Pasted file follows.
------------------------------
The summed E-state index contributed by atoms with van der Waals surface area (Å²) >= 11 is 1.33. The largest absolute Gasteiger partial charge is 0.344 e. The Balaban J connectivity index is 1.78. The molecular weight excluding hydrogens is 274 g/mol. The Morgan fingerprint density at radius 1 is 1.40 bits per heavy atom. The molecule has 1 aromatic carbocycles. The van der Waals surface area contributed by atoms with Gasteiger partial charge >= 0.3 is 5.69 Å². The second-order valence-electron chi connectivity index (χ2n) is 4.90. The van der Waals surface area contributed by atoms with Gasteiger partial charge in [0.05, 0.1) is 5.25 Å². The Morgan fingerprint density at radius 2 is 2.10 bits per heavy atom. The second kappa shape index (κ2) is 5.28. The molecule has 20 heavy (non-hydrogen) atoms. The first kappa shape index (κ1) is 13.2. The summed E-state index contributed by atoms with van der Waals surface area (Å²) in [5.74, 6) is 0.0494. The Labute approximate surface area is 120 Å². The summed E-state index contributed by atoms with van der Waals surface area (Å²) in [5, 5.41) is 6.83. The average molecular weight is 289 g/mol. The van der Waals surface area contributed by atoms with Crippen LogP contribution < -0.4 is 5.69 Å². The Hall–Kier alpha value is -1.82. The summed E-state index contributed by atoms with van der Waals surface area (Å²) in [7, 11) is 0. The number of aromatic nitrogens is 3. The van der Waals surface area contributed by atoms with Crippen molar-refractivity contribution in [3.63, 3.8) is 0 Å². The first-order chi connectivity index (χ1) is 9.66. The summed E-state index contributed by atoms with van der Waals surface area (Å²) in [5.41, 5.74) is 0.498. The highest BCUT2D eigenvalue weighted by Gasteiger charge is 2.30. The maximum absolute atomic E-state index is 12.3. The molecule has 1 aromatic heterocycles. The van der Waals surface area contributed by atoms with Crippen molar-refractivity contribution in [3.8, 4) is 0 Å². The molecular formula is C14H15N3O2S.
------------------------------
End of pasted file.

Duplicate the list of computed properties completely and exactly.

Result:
The summed E-state index contributed by atoms with van der Waals surface area (Å²) >= 11 is 1.33. The largest absolute Gasteiger partial charge is 0.344 e. The Balaban J connectivity index is 1.78. The molecular weight excluding hydrogens is 274 g/mol. The Morgan fingerprint density at radius 1 is 1.40 bits per heavy atom. The molecule has 1 aromatic carbocycles. The van der Waals surface area contributed by atoms with Gasteiger partial charge >= 0.3 is 5.69 Å². The second-order valence-electron chi connectivity index (χ2n) is 4.90. The van der Waals surface area contributed by atoms with Gasteiger partial charge in [0.05, 0.1) is 5.25 Å². The Morgan fingerprint density at radius 2 is 2.10 bits per heavy atom. The second kappa shape index (κ2) is 5.28. The molecule has 20 heavy (non-hydrogen) atoms. The first kappa shape index (κ1) is 13.2. The summed E-state index contributed by atoms with van der Waals surface area (Å²) in [5.74, 6) is 0.0494. The Labute approximate surface area is 120 Å². The summed E-state index contributed by atoms with van der Waals surface area (Å²) in [5, 5.41) is 6.83. The average molecular weight is 289 g/mol. The van der Waals surface area contributed by atoms with Crippen LogP contribution < -0.4 is 5.69 Å². The Hall–Kier alpha value is -1.82. The summed E-state index contributed by atoms with van der Waals surface area (Å²) in [7, 11) is 0. The number of aromatic nitrogens is 3. The van der Waals surface area contributed by atoms with Crippen molar-refractivity contribution in [3.63, 3.8) is 0 Å². The first-order chi connectivity index (χ1) is 9.66. The summed E-state index contributed by atoms with van der Waals surface area (Å²) in [5.41, 5.74) is 0.498. The highest BCUT2D eigenvalue weighted by Gasteiger charge is 2.30. The maximum absolute atomic E-state index is 12.3. The molecule has 1 aromatic heterocycles. The van der Waals surface area contributed by atoms with Crippen molar-refractivity contribution in [3.8, 4) is 0 Å². The molecular formula is C14H15N3O2S.